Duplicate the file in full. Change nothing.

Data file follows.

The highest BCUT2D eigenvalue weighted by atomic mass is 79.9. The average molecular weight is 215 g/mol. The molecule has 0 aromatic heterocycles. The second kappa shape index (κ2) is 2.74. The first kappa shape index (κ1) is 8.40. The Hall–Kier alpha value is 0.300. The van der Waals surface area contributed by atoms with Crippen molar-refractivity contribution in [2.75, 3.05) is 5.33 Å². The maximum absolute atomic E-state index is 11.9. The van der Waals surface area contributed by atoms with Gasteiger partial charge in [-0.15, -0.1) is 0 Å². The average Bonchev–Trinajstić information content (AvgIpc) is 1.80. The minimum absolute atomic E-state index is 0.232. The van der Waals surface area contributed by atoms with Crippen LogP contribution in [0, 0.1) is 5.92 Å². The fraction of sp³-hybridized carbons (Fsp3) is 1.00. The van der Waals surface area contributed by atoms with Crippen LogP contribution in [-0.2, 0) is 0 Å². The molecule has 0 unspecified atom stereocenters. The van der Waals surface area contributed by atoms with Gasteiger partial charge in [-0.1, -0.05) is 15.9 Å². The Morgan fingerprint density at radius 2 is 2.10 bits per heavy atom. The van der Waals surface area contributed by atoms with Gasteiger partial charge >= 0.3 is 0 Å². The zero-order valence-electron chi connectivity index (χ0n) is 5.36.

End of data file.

The highest BCUT2D eigenvalue weighted by atomic mass is 79.9. The average molecular weight is 215 g/mol. The molecule has 0 aromatic heterocycles. The second kappa shape index (κ2) is 2.74. The first kappa shape index (κ1) is 8.40. The Hall–Kier alpha value is 0.300. The van der Waals surface area contributed by atoms with Crippen molar-refractivity contribution in [2.75, 3.05) is 5.33 Å². The maximum absolute atomic E-state index is 11.9. The van der Waals surface area contributed by atoms with Gasteiger partial charge in [-0.15, -0.1) is 0 Å². The average Bonchev–Trinajstić information content (AvgIpc) is 1.80. The minimum absolute atomic E-state index is 0.232. The van der Waals surface area contributed by atoms with Crippen LogP contribution in [0, 0.1) is 5.92 Å². The fraction of sp³-hybridized carbons (Fsp3) is 1.00. The van der Waals surface area contributed by atoms with Crippen LogP contribution in [-0.2, 0) is 0 Å². The molecule has 0 unspecified atom stereocenters. The van der Waals surface area contributed by atoms with Gasteiger partial charge in [-0.1, -0.05) is 15.9 Å². The Morgan fingerprint density at radius 2 is 2.10 bits per heavy atom. The van der Waals surface area contributed by atoms with Gasteiger partial charge >= 0.3 is 0 Å². The zero-order valence-electron chi connectivity index (χ0n) is 5.36.